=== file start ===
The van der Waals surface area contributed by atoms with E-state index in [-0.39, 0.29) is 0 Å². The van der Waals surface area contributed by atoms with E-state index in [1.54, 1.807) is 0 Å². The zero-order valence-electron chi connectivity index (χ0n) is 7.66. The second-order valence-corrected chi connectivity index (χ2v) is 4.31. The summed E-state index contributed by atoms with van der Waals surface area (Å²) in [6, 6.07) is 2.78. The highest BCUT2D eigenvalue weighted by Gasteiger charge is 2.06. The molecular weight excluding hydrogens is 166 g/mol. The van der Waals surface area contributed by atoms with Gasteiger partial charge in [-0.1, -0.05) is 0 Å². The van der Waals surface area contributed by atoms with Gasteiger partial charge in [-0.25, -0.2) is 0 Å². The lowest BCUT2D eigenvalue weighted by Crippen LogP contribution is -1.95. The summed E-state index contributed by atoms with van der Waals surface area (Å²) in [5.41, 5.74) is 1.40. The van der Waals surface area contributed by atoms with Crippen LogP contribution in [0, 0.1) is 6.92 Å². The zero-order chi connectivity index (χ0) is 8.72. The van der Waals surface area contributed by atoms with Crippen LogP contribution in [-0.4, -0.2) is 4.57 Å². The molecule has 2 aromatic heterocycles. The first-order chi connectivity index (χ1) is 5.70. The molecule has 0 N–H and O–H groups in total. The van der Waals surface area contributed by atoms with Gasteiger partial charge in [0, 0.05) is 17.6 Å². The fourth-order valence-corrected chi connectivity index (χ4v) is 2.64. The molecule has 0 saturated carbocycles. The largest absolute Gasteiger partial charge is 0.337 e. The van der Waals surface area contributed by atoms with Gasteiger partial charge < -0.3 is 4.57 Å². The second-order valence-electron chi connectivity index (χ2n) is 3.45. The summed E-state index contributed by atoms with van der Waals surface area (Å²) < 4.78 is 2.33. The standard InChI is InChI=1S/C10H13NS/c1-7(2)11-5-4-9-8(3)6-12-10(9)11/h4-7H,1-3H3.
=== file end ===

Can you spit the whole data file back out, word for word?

The van der Waals surface area contributed by atoms with E-state index in [-0.39, 0.29) is 0 Å². The van der Waals surface area contributed by atoms with E-state index in [1.54, 1.807) is 0 Å². The zero-order valence-electron chi connectivity index (χ0n) is 7.66. The second-order valence-corrected chi connectivity index (χ2v) is 4.31. The summed E-state index contributed by atoms with van der Waals surface area (Å²) in [6, 6.07) is 2.78. The highest BCUT2D eigenvalue weighted by Gasteiger charge is 2.06. The molecular weight excluding hydrogens is 166 g/mol. The van der Waals surface area contributed by atoms with Gasteiger partial charge in [-0.1, -0.05) is 0 Å². The van der Waals surface area contributed by atoms with Gasteiger partial charge in [-0.25, -0.2) is 0 Å². The lowest BCUT2D eigenvalue weighted by Crippen LogP contribution is -1.95. The summed E-state index contributed by atoms with van der Waals surface area (Å²) in [5.41, 5.74) is 1.40. The van der Waals surface area contributed by atoms with Crippen LogP contribution in [0, 0.1) is 6.92 Å². The zero-order chi connectivity index (χ0) is 8.72. The van der Waals surface area contributed by atoms with Crippen LogP contribution in [-0.4, -0.2) is 4.57 Å². The molecule has 2 aromatic heterocycles. The first-order chi connectivity index (χ1) is 5.70. The molecule has 0 N–H and O–H groups in total. The van der Waals surface area contributed by atoms with Gasteiger partial charge in [0, 0.05) is 17.6 Å². The fourth-order valence-corrected chi connectivity index (χ4v) is 2.64. The molecule has 0 saturated carbocycles. The largest absolute Gasteiger partial charge is 0.337 e. The van der Waals surface area contributed by atoms with Gasteiger partial charge < -0.3 is 4.57 Å². The second-order valence-electron chi connectivity index (χ2n) is 3.45. The summed E-state index contributed by atoms with van der Waals surface area (Å²) < 4.78 is 2.33. The standard InChI is InChI=1S/C10H13NS/c1-7(2)11-5-4-9-8(3)6-12-10(9)11/h4-7H,1-3H3.